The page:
LA has a remarkable architectural history. For decades writers and photographers have been documenting our homes and hotels, coffee shops and car washes, but there are still plenty of buildings that haven’t gotten nearly the attention they deserve. A prime example is the Glendale Municipal Services Building. It’s kind of surprising, given that the GMSB sits right out in the open at the corner of Glendale and Broadway, and that one of LA’s best known architectural firms was involved in the design.
Probably part of the reason for its neglect is that it’s in Glendale. When most people think about LA architecture, they think of Downtown or Hollywood or the West Side. Generally speaking, the Valley isn’t seen as a hotbed of innovation in design, though it does have its share of interesting structures. No question, the GMSB is one of them.
In surfing the net, I didn’t come up with a lot of information about the GMSB. Every web site I’ve been to mentions both Merrill Baird and the A.C. Martin firm, but it’s hard to say who was leading the process. Baird is pretty obscure. It seems not much is known about him. The only other examples of his work I could uncover were a few homes, all in pretty traditional styles. Based on what I’ve seen, his involvement in a cutting-edge modern structure like the GMSB is pretty surprising. It’s tempting to give credit for the building’s striking design to A.C. Martin, but who knows. Baird’s residential clients probably dictated the style of the houses. Maybe he had more to offer than his previous work suggests. Also, the Los Angeles Conservancy’s web site does credit Baird with revealing the supporting pylons by removing decorative columns that were originally part of the GMSB’s design. Click on the link below to read more.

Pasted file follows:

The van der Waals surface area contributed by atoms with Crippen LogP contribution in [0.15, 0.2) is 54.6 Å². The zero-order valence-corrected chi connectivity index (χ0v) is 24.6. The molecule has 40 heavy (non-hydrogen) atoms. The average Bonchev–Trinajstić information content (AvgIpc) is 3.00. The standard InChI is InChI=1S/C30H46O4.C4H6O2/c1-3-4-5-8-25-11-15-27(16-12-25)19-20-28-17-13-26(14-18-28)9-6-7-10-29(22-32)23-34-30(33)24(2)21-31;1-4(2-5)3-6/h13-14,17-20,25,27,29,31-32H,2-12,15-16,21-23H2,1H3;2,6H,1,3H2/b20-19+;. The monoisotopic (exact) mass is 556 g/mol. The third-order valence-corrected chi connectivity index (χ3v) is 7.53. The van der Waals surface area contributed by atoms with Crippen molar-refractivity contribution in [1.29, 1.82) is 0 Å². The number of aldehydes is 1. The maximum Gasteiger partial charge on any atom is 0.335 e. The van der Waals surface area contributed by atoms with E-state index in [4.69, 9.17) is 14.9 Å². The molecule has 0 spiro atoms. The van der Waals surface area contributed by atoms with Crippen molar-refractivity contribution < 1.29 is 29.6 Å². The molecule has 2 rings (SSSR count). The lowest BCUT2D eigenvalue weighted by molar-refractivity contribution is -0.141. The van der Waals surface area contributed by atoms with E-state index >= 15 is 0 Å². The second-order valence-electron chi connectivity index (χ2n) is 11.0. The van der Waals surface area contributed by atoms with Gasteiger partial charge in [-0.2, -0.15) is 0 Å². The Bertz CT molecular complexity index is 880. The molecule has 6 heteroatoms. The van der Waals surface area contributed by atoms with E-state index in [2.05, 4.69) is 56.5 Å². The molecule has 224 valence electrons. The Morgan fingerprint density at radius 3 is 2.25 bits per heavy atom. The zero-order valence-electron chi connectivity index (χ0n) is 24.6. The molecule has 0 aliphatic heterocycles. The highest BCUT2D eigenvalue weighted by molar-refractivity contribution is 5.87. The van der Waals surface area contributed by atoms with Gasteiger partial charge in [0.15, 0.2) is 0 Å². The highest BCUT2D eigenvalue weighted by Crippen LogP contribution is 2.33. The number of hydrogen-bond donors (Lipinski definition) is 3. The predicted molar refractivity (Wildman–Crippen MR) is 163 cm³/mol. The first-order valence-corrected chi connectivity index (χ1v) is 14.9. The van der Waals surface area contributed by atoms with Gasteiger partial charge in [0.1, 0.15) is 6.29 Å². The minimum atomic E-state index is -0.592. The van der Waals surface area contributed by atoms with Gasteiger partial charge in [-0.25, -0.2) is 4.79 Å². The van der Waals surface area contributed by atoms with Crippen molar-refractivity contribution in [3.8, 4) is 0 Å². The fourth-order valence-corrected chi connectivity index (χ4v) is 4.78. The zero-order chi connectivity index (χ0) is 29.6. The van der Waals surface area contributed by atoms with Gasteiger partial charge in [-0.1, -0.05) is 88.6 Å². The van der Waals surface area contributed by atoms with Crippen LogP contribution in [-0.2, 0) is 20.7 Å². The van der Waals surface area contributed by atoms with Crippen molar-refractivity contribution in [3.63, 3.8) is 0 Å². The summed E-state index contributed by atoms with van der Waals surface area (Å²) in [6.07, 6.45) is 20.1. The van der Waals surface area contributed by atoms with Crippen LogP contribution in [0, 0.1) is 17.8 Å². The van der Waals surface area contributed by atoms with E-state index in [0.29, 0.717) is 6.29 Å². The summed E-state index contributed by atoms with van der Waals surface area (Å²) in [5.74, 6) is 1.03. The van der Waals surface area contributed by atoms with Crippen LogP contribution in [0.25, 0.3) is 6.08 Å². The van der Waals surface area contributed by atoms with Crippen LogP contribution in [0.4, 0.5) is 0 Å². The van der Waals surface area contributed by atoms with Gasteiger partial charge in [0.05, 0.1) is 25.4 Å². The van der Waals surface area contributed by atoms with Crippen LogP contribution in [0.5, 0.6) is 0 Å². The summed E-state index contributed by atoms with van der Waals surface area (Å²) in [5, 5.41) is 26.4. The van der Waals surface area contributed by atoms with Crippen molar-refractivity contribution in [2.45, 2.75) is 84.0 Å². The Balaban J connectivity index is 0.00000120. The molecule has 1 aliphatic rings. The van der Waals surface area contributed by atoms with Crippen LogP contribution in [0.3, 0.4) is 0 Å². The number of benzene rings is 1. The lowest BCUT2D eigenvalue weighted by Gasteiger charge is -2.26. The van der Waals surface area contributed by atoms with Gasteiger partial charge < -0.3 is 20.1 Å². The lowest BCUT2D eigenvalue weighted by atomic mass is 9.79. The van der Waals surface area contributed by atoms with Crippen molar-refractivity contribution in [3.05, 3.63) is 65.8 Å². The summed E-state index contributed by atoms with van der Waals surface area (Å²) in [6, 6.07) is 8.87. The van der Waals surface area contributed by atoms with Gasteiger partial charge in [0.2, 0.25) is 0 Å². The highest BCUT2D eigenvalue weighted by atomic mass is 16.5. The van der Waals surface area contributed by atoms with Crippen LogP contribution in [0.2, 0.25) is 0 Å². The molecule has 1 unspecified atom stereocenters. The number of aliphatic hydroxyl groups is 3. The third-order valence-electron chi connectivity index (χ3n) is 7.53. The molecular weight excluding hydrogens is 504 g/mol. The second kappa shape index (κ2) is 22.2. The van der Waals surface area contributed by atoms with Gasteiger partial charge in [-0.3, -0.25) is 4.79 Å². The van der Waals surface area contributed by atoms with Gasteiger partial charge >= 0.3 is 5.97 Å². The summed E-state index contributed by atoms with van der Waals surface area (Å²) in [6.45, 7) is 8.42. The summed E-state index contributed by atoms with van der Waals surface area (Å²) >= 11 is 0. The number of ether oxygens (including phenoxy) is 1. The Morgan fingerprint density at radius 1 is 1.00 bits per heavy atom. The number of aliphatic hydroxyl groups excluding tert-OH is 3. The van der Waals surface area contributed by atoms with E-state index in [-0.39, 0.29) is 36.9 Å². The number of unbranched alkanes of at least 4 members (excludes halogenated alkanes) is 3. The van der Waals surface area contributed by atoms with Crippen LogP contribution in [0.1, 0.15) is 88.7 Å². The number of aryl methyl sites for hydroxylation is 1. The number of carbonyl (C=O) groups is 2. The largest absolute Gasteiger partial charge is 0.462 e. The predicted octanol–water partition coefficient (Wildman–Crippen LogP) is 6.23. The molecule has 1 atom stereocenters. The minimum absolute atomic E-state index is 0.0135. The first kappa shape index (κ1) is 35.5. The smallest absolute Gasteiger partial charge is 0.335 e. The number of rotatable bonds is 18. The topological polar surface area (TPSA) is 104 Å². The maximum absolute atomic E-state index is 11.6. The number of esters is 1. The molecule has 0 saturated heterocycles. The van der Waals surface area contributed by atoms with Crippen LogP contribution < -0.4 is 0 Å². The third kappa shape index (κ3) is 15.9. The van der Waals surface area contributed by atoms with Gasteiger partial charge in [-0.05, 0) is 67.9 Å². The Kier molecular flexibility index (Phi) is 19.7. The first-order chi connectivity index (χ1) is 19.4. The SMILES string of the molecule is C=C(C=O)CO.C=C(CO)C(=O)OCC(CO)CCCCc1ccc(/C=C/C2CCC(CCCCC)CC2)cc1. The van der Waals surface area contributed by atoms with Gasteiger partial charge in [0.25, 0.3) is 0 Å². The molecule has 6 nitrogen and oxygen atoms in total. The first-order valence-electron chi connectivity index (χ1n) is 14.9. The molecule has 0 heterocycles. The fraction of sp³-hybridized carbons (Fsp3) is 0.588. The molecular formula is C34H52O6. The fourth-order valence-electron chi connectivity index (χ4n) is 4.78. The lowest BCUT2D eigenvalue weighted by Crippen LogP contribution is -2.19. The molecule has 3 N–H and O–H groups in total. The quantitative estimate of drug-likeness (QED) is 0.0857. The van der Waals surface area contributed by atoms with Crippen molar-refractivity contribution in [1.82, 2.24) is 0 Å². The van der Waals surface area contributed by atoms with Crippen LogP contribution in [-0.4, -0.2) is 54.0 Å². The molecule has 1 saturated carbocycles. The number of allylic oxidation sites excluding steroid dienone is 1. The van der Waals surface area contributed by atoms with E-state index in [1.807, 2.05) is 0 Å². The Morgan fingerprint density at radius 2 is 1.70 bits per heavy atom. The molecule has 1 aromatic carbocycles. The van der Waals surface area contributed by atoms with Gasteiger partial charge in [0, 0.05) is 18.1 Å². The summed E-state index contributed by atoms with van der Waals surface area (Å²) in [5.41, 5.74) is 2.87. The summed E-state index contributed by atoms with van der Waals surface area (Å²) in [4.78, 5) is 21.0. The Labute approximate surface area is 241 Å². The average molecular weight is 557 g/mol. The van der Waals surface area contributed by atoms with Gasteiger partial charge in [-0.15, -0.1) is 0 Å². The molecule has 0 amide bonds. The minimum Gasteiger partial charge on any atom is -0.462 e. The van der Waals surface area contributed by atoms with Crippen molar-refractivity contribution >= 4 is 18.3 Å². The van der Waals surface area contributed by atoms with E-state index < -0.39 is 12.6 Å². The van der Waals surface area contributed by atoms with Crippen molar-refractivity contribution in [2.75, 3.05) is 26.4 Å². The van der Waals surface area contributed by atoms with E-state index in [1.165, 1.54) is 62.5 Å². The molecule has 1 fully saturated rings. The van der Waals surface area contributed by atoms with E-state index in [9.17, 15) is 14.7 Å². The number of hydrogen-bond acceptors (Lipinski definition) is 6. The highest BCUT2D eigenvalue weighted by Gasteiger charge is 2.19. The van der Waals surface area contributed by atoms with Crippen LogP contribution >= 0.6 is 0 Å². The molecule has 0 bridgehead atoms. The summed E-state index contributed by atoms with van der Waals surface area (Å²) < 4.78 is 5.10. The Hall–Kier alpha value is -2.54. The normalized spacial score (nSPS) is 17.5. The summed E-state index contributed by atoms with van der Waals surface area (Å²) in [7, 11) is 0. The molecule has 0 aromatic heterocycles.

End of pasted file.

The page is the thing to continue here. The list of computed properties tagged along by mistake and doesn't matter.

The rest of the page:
There are three stories of offices, but the building is lifted off the ground at its base by concrete supports. To enter the GMSB, you walk down into the central courtyard, and then use the stairs or the elevator to get to the upper floors. All the offices open onto the central atrium, and there are plenty of windows allowing workers to enjoy natural light. Even though traffic is constantly flowing on the surrounding streets, the space at the center of the building is quiet and peaceful.
The Conservancy’s web site describes the building as brutalist. While some of its features connect it to that school, it doesn’t have the heavy, blunt appearance of other brutalist structures. Generally the apartment blocks and office buildings built in that style tend to dominate the landscape. But not this one. It has a totally different vibe. It illuminates the landscape.